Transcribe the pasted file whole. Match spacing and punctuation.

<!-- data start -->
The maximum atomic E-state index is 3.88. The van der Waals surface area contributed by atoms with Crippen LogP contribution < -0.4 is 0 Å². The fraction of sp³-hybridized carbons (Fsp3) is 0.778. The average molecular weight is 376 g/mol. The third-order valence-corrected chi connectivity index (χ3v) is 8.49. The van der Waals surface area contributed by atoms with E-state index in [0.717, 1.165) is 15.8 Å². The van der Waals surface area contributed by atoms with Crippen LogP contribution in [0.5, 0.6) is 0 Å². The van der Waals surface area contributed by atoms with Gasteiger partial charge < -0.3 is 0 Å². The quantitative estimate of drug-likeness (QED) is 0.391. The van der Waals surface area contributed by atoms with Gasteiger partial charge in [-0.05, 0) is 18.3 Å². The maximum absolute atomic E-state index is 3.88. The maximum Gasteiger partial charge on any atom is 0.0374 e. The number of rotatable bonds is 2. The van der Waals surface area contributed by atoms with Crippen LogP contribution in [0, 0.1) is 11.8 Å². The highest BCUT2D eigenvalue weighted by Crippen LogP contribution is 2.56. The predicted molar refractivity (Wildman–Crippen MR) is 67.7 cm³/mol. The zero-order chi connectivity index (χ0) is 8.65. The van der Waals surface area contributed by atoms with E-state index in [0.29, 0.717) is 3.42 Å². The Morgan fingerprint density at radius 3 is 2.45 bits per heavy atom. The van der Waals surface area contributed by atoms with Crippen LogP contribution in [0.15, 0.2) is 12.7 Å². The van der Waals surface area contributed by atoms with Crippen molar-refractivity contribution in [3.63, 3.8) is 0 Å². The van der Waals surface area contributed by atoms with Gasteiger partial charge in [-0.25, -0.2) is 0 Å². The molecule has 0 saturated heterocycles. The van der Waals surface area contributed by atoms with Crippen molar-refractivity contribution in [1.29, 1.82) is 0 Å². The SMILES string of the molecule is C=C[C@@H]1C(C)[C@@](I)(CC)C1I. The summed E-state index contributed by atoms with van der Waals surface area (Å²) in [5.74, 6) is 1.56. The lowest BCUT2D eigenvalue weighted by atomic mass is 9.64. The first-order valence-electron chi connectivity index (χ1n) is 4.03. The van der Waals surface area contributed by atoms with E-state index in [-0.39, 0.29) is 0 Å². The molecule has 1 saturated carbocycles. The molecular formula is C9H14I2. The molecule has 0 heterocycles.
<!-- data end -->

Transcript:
The maximum atomic E-state index is 3.88. The van der Waals surface area contributed by atoms with Crippen LogP contribution < -0.4 is 0 Å². The fraction of sp³-hybridized carbons (Fsp3) is 0.778. The average molecular weight is 376 g/mol. The third-order valence-corrected chi connectivity index (χ3v) is 8.49. The van der Waals surface area contributed by atoms with E-state index in [0.717, 1.165) is 15.8 Å². The van der Waals surface area contributed by atoms with Crippen LogP contribution in [0.5, 0.6) is 0 Å². The van der Waals surface area contributed by atoms with Gasteiger partial charge < -0.3 is 0 Å². The quantitative estimate of drug-likeness (QED) is 0.391. The van der Waals surface area contributed by atoms with Gasteiger partial charge in [-0.05, 0) is 18.3 Å². The maximum absolute atomic E-state index is 3.88. The maximum Gasteiger partial charge on any atom is 0.0374 e. The number of rotatable bonds is 2. The van der Waals surface area contributed by atoms with Crippen LogP contribution in [0, 0.1) is 11.8 Å². The highest BCUT2D eigenvalue weighted by Crippen LogP contribution is 2.56. The predicted molar refractivity (Wildman–Crippen MR) is 67.7 cm³/mol. The zero-order chi connectivity index (χ0) is 8.65. The van der Waals surface area contributed by atoms with E-state index in [0.29, 0.717) is 3.42 Å². The Morgan fingerprint density at radius 3 is 2.45 bits per heavy atom. The van der Waals surface area contributed by atoms with Crippen LogP contribution in [0.15, 0.2) is 12.7 Å². The van der Waals surface area contributed by atoms with Crippen molar-refractivity contribution in [3.63, 3.8) is 0 Å². The van der Waals surface area contributed by atoms with Gasteiger partial charge in [-0.25, -0.2) is 0 Å². The molecule has 0 saturated heterocycles. The van der Waals surface area contributed by atoms with Crippen molar-refractivity contribution in [1.29, 1.82) is 0 Å². The SMILES string of the molecule is C=C[C@@H]1C(C)[C@@](I)(CC)C1I. The summed E-state index contributed by atoms with van der Waals surface area (Å²) in [5.74, 6) is 1.56. The lowest BCUT2D eigenvalue weighted by atomic mass is 9.64. The first-order valence-electron chi connectivity index (χ1n) is 4.03. The van der Waals surface area contributed by atoms with E-state index in [-0.39, 0.29) is 0 Å². The molecule has 1 saturated carbocycles. The molecular formula is C9H14I2. The molecule has 0 heterocycles.